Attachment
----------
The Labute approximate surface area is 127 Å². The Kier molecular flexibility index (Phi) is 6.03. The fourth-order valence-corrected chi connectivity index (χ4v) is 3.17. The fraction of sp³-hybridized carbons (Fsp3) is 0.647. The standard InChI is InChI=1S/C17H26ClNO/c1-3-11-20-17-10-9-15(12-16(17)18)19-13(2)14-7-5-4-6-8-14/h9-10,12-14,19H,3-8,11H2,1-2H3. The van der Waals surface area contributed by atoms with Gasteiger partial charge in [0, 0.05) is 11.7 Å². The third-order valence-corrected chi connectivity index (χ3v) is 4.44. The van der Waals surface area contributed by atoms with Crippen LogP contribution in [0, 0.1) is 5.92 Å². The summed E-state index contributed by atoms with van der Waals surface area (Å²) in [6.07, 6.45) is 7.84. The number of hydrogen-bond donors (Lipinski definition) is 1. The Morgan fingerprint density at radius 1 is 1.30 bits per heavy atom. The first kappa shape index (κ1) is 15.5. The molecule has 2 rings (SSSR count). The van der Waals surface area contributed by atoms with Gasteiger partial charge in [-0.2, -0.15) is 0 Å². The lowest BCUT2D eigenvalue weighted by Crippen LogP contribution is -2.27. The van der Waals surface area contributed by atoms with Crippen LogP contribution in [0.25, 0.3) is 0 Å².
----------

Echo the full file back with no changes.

The Labute approximate surface area is 127 Å². The Kier molecular flexibility index (Phi) is 6.03. The fourth-order valence-corrected chi connectivity index (χ4v) is 3.17. The fraction of sp³-hybridized carbons (Fsp3) is 0.647. The standard InChI is InChI=1S/C17H26ClNO/c1-3-11-20-17-10-9-15(12-16(17)18)19-13(2)14-7-5-4-6-8-14/h9-10,12-14,19H,3-8,11H2,1-2H3. The van der Waals surface area contributed by atoms with Gasteiger partial charge in [0, 0.05) is 11.7 Å². The third-order valence-corrected chi connectivity index (χ3v) is 4.44. The van der Waals surface area contributed by atoms with Crippen LogP contribution in [0, 0.1) is 5.92 Å². The summed E-state index contributed by atoms with van der Waals surface area (Å²) in [6.07, 6.45) is 7.84. The number of hydrogen-bond donors (Lipinski definition) is 1. The Morgan fingerprint density at radius 1 is 1.30 bits per heavy atom. The first kappa shape index (κ1) is 15.5. The molecule has 2 rings (SSSR count). The van der Waals surface area contributed by atoms with Gasteiger partial charge in [-0.2, -0.15) is 0 Å². The lowest BCUT2D eigenvalue weighted by Crippen LogP contribution is -2.27. The van der Waals surface area contributed by atoms with Crippen LogP contribution in [0.25, 0.3) is 0 Å².